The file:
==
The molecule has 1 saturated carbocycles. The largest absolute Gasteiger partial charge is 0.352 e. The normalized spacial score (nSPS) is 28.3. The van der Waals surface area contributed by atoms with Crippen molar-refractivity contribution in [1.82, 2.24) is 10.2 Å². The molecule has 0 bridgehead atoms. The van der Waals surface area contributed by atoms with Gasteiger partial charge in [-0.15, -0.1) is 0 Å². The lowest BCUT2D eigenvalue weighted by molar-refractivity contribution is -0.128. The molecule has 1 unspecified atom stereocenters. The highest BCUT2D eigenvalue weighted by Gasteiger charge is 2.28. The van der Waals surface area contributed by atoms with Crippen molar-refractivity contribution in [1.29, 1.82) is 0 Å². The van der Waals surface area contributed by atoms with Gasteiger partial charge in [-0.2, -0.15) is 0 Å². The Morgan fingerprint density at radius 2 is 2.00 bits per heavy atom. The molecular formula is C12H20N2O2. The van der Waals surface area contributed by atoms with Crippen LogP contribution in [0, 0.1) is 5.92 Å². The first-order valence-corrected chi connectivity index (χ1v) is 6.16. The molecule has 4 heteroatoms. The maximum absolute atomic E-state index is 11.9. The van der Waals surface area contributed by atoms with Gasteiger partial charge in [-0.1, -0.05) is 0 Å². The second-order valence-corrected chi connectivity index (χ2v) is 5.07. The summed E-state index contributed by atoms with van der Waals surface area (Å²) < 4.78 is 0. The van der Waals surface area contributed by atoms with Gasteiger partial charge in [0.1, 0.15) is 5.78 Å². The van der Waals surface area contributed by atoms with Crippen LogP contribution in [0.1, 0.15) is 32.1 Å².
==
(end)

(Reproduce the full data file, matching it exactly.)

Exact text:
The molecule has 1 saturated carbocycles. The largest absolute Gasteiger partial charge is 0.352 e. The normalized spacial score (nSPS) is 28.3. The van der Waals surface area contributed by atoms with Crippen molar-refractivity contribution in [1.82, 2.24) is 10.2 Å². The molecule has 0 bridgehead atoms. The van der Waals surface area contributed by atoms with Gasteiger partial charge in [-0.15, -0.1) is 0 Å². The lowest BCUT2D eigenvalue weighted by molar-refractivity contribution is -0.128. The molecule has 1 unspecified atom stereocenters. The highest BCUT2D eigenvalue weighted by Gasteiger charge is 2.28. The van der Waals surface area contributed by atoms with Crippen molar-refractivity contribution in [1.29, 1.82) is 0 Å². The van der Waals surface area contributed by atoms with Gasteiger partial charge in [-0.2, -0.15) is 0 Å². The Morgan fingerprint density at radius 2 is 2.00 bits per heavy atom. The molecular formula is C12H20N2O2. The van der Waals surface area contributed by atoms with Crippen LogP contribution in [0, 0.1) is 5.92 Å². The first-order valence-corrected chi connectivity index (χ1v) is 6.16. The molecule has 4 heteroatoms. The maximum absolute atomic E-state index is 11.9. The van der Waals surface area contributed by atoms with Gasteiger partial charge in [-0.1, -0.05) is 0 Å². The second-order valence-corrected chi connectivity index (χ2v) is 5.07. The summed E-state index contributed by atoms with van der Waals surface area (Å²) < 4.78 is 0. The van der Waals surface area contributed by atoms with Gasteiger partial charge in [0.1, 0.15) is 5.78 Å². The van der Waals surface area contributed by atoms with Crippen LogP contribution in [0.1, 0.15) is 32.1 Å².